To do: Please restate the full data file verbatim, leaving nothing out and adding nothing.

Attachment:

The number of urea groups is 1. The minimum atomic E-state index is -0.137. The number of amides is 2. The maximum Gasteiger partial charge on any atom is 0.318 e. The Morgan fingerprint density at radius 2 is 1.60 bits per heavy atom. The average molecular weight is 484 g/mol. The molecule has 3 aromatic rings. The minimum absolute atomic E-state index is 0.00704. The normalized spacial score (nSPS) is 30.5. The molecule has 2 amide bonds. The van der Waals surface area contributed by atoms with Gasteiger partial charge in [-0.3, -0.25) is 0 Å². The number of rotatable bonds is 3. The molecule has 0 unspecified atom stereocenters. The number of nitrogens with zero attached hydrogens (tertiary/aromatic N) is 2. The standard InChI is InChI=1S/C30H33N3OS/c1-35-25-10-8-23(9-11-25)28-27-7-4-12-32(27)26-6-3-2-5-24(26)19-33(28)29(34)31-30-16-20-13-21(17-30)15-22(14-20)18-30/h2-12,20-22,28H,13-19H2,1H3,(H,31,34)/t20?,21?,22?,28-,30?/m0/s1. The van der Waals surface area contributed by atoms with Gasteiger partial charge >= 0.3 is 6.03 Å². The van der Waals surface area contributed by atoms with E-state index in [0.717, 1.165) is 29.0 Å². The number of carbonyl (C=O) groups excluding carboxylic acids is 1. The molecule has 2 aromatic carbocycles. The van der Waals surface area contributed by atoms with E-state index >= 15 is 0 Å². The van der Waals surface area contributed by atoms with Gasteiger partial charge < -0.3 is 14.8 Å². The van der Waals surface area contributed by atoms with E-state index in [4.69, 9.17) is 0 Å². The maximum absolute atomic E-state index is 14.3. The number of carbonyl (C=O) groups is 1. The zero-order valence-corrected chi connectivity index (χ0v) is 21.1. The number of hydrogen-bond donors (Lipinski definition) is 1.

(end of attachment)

The number of urea groups is 1. The minimum atomic E-state index is -0.137. The number of amides is 2. The maximum Gasteiger partial charge on any atom is 0.318 e. The Morgan fingerprint density at radius 2 is 1.60 bits per heavy atom. The average molecular weight is 484 g/mol. The molecule has 3 aromatic rings. The minimum absolute atomic E-state index is 0.00704. The normalized spacial score (nSPS) is 30.5. The molecule has 2 amide bonds. The van der Waals surface area contributed by atoms with Gasteiger partial charge in [-0.3, -0.25) is 0 Å². The number of rotatable bonds is 3. The molecule has 0 unspecified atom stereocenters. The number of nitrogens with zero attached hydrogens (tertiary/aromatic N) is 2. The standard InChI is InChI=1S/C30H33N3OS/c1-35-25-10-8-23(9-11-25)28-27-7-4-12-32(27)26-6-3-2-5-24(26)19-33(28)29(34)31-30-16-20-13-21(17-30)15-22(14-20)18-30/h2-12,20-22,28H,13-19H2,1H3,(H,31,34)/t20?,21?,22?,28-,30?/m0/s1. The van der Waals surface area contributed by atoms with Gasteiger partial charge >= 0.3 is 6.03 Å². The van der Waals surface area contributed by atoms with E-state index in [0.717, 1.165) is 29.0 Å². The number of carbonyl (C=O) groups excluding carboxylic acids is 1. The molecule has 2 aromatic carbocycles. The van der Waals surface area contributed by atoms with E-state index >= 15 is 0 Å². The van der Waals surface area contributed by atoms with Gasteiger partial charge < -0.3 is 14.8 Å². The van der Waals surface area contributed by atoms with E-state index in [4.69, 9.17) is 0 Å². The maximum absolute atomic E-state index is 14.3. The number of carbonyl (C=O) groups is 1. The zero-order valence-corrected chi connectivity index (χ0v) is 21.1. The number of hydrogen-bond donors (Lipinski definition) is 1.